- Sensory test
For the sensory evaluation, porcine patties were cut into 2 cm cubes, and saltiness, juiciness, tenderness, and overall acceptability were evaluated. Sensory evaluation was carried out by using ranking method. For data analysis, samples were scored from 1 (least value) to 4 (highest value). The ratings were evaluated by relative ratio of total score of each group against control group. For salt release rate analysis, 2 cm cubes of pork patties were wrapped in cotton and submerged into 100 mL of water. Release rate graphs were obtained by determining salinity of each sample for 180 min using a SevenCompact S230 conductivity meter (Mettler Toledo AG, CH-8603, Switzerland).
- Statistical analysis
The evaluation of the physicochemical and sensory properties of pork patty was done by the one-way analysis of variance (ANOVA) using a SAS statistical analysis program (ver. 9.1) and the means were compared by Duncan’s multiple range test when the main effect was significant ( p <0.05).
Results and Discussion
- Characteristics of low-Na salts
The morphology of salt crystals was different depending on type of salts ( Fig. 1 ). For KCl particles, its boundaries were not clear. In particular, cracks or hollows on the particles were observed at ×10,000 magnification. The surface of KCl was not smooth, uneven rugged appearance and also empty micro-particles were observed. Both CaSO 4 and MgSO 4 salts were also showed a similar tendency but smoother surface appearance comparing to that of KCl. For particle size distribution ( Fig. 2 ), KCl exhibited the largest particle size followed by MgSO 4 ( p <0.05). CaSO 4 showed the smallest particle size ( p <0.05). On the basis of 60% cumulative frequency, particle sizes of CaSO 4 , MgSO 4 , and KCl were 50 m 2 , 80 m 2 , and 110 m 2 , respectively. No information regarding how salts attributed the morphology and particle size is available. Because the particle sizes of spray-dried samples were depending on the mass flow ratio ( Costantino , 2000 ), it would also be closely related with rheological properties of the salt solution during spray-drying.
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SEM image of spray-dried salt micro-particles. Red arrows indicate cracks and holes on particle surface.
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Cumulative distributions of surface dimensions of spray-dried salt micro-particles.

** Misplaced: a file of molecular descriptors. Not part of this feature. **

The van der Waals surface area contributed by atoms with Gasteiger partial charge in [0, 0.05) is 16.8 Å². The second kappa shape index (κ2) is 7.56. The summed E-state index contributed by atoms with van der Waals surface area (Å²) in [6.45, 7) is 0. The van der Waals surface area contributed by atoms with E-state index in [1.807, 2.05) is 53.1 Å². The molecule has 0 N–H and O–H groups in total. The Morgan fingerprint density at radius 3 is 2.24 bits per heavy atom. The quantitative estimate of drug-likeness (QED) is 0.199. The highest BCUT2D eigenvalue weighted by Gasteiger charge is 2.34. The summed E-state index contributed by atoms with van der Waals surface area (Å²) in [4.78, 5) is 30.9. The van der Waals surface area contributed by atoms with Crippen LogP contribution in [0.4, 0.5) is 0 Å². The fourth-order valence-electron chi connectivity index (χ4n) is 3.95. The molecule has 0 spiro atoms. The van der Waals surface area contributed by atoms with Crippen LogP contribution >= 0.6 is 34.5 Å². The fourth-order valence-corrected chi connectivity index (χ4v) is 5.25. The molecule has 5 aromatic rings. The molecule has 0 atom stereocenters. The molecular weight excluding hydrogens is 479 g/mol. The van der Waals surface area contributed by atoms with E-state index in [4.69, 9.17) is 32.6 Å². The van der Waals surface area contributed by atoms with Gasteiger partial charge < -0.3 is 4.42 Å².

Flow behaviors of each salt solution are given in Fig. 3 . All salts were highly soluble in water and the solution contained only 1% of salts, and the tested samples displayed a Newtonian fluid-like flowing behavior ( Fig. 3A ). Meanwhile, shear stress of the samples indicated different responses with type of salts, reflecting Na-replacers had a different viscosity ( Fig. 3B ). KCl treatment (7% KCl + 13% NaCl) tended to decrease the viscosity of the solution comparing to control (20% NaCl), although the difference was not significant. Nevertheless, low viscosity of KCl would account for the largest particle size as mentioned above. Owing to low viscosity, the KCl solution would have high mass flow in the nozzle of spray-dryer, reflecting the large particle formation ( Soottitantawat ., 2003 ). The relationship between particle size and viscosity was also identified in CaSO 4 and MgSO 4 treatments. The former did not show a difference in viscosity comparing to control, while that of the latter was significantly higher than control ( p <0.05). The higher the viscosity, the smaller the particle size of the salts. In addition, it was hypothesized that rheological properties of salts would influence on the saltiness. Depending on the flow behavior, sodium release rate will be different, that plays important role for recognition in the mouth.
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Changes in (A) shear stress-strain relationship and (B) viscosity of salt solutions.
- Characteristics of pork patties
Since Na replacers exhibited different particle size and rheological properties, Na release rate would vary and it possibly resulted in different organoleptic properties. The release rate of Na as a function of time is presented in Fig. 4 . Irrespective of type of salts, increasing level of Na replacers delayed the Na release from pork patties. In comparison of Na replacers, release rate was fast in the order of KCl, MgSO 4 and CaSO 4 . Probably, CaSO 4 would be adsorbed on the surface of NaCl more compact, causing small particle size and slow release of Na. In contrast, KCl formed a porous or cracked layer on the surface of NaCl, hence accelerating Na release. Eventually, the results reflected that rheological properties attributed the size of salt particles and rheology of the surface layer by which Na-release was affected.